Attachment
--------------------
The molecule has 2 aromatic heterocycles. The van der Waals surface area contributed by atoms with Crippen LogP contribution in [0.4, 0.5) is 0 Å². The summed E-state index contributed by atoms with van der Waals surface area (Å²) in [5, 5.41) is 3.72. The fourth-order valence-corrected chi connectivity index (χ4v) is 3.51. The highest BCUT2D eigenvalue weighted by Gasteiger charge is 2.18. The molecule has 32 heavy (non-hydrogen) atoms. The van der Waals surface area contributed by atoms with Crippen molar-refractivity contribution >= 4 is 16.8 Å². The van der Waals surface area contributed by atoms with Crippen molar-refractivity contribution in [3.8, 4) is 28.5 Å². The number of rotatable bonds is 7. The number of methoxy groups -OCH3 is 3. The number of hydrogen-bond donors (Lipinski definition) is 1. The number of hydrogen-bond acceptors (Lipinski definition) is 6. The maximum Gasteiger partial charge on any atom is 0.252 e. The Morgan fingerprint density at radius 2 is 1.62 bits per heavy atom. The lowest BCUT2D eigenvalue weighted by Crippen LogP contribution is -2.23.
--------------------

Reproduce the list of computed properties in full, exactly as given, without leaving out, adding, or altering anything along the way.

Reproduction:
The molecule has 2 aromatic heterocycles. The van der Waals surface area contributed by atoms with Crippen LogP contribution in [0.4, 0.5) is 0 Å². The summed E-state index contributed by atoms with van der Waals surface area (Å²) in [5, 5.41) is 3.72. The fourth-order valence-corrected chi connectivity index (χ4v) is 3.51. The highest BCUT2D eigenvalue weighted by Gasteiger charge is 2.18. The molecule has 32 heavy (non-hydrogen) atoms. The van der Waals surface area contributed by atoms with Crippen molar-refractivity contribution >= 4 is 16.8 Å². The van der Waals surface area contributed by atoms with Crippen molar-refractivity contribution in [3.8, 4) is 28.5 Å². The number of rotatable bonds is 7. The number of methoxy groups -OCH3 is 3. The number of hydrogen-bond donors (Lipinski definition) is 1. The number of hydrogen-bond acceptors (Lipinski definition) is 6. The maximum Gasteiger partial charge on any atom is 0.252 e. The Morgan fingerprint density at radius 2 is 1.62 bits per heavy atom. The lowest BCUT2D eigenvalue weighted by Crippen LogP contribution is -2.23.